BRAZIL

Thousands Protest Against the Right Wing and for the Right to Choose!

On Wednesday, October 29, over 3,000 people gathered in the streets of Rio de Janeiro to protest PL 5069, a law that further criminalizes abortion in Brazil. There, protesters denounced the conservative right wing and called for women's right to abortion.

November 05, 2015

Demonstrations against the same law took place in Sao Paulo the following Friday as well. Police characteristically low-balled counts of about 5 thousand demonstrators, while activists estimated there were some 15 thousand in the street. Some women painted their bodies in red, symbolizing the women killed in illegal abortions. Others painted their bodies with the words, “My body, my choice!” Many carried banners and cans that served as drums while they marched in the streets. Protests against this law occurred in cities across the nation, putting the issue of a woman’s right to choose at the fore of political debates.

In Brazil, abortion is illegal and criminalized. Every year, 1 million Brazilian women have an abortion, with over 200 thousand hospital visits and many deaths caused by complications from illegal, dangerous, and clandestine procedures. An estimated one in five Brazilian women of childbearing age have had at least one abortion, punishable by extensive fines and up to three years in prison. Exemptions to the ban are few: if the pregnancy is a result of rape, if the fetus has anencephaly, a rare birth defect, or if the pregnancy is shown to be life-threatening.

The protests that took place last week were against a law championed by Chamber of Deputies President Eduardo Cunha, a widely-recognized spokesperson for the anti-woman right wing. PL 5069 proposes changes to existing abortion laws, making them more restrictive and repressive for women seeking abortions and those who help women access abortions. With this law, there will be jail time of six months to two years for those who help someone get an illegal abortion, without directly performing it. The new law would also require women to fill out police reports and do a rape kit, demonstrating “proof” of rape.

Furthermore, the new law will severely restrict women’s access to the morning after pill by criminalizing anyone who provides or sells substances that can provoke a miscarriage. This statute leaves the door open for right-wing conservatives to place the morning after pill in this category, thereby making it illegal.

Lastly, the law empowers medical professionals to refuse to perform or assist women with abortions if it conflicts with their moral beliefs. This practice already occurs today, a woman is unable to obtain a legal abortion simply because the doctor at the SUS (public clinic) won’t do it. The law may even allow pharmacists the right to refuse to give women the morning after pill, if it “goes against their morals.”

This law, though primarily popularized by right wing figure Eduardo Cunha, was co-written by several key people, including officials from the Workers Party (PT). In fact, the supposedly “progressive” Workers Party has steered the government for twelve years, but has not taken a single step towards legalizing abortion. Instead, the PT opts to remain silent on the topic while thousands of women die every year by having illegal and unsafe abortions.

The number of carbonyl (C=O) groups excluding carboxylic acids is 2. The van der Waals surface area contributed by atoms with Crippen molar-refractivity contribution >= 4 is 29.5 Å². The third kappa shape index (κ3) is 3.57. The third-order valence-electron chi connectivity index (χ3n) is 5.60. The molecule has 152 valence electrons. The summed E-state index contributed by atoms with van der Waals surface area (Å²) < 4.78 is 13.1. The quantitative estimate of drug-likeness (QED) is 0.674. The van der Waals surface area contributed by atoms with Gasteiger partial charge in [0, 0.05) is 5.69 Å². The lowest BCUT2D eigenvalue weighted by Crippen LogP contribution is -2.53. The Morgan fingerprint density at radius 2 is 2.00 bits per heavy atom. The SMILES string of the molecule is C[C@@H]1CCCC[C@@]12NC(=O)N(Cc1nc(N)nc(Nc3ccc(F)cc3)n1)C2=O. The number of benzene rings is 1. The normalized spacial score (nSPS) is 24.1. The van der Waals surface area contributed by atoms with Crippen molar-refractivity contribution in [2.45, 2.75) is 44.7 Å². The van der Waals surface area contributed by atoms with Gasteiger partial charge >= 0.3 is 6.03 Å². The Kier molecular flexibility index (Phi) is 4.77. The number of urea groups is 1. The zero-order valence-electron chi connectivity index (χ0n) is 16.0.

Despite the PT’s inarguable role, the recent protests singled out Cunha, the right wing, and PL 5069, ignoring all other political parties’ participation in signing the law. Most importantly, the vast majority of demonstrations did little to point out the PT’s role and its alliance with the right wing built on the refusal to protect women’s lives.

Many feminists argue that women must support President Dilma, Brazil’s first female president. Others argue that President Dilma must be protected from right wing attacks, without noticing that the “right wing” was in alliance with the PT for most of their time in government.

Pao e Rosas (Bread and Roses), an international Trotskyist women’s group, argues that the responsibility for this reactionary law lies not only with the right wing, but also with the PT, for their years of making alliances with the right wing, for refusing to advance pro-choice initiatives, and for allowing a member of their own party to support the law! The case of Dilma shows us the shortcomings of a politics that garners support based solely on identity; it shows that the presence of a woman in the nation’s highest office does not mean steps will be taken towards equality and liberation for women.

Solely speaking against the right wing saves the PT government from any rightful criticism. It shifts the attention away from the party currently in power to the easy target, right-wing boogieman Cunha. At protests in several cities, Pao e Rosas was the only group that combined criticism of the PT with denouncements of Cunha, holding banners that read, “Down with PL 5069! 12 Years of PT and no advance in women’s right to abortion. Legal, safe and free abortions.”

At the protests across the country, women chanted against Cunha and called for the right to choose. Cunha may indeed, be taken out of power. However, women must be equipped to fight against all those who stand in the way of our rights— the right wing as well as the Workers Party.




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feminism   /    abortion rights   /    Brazil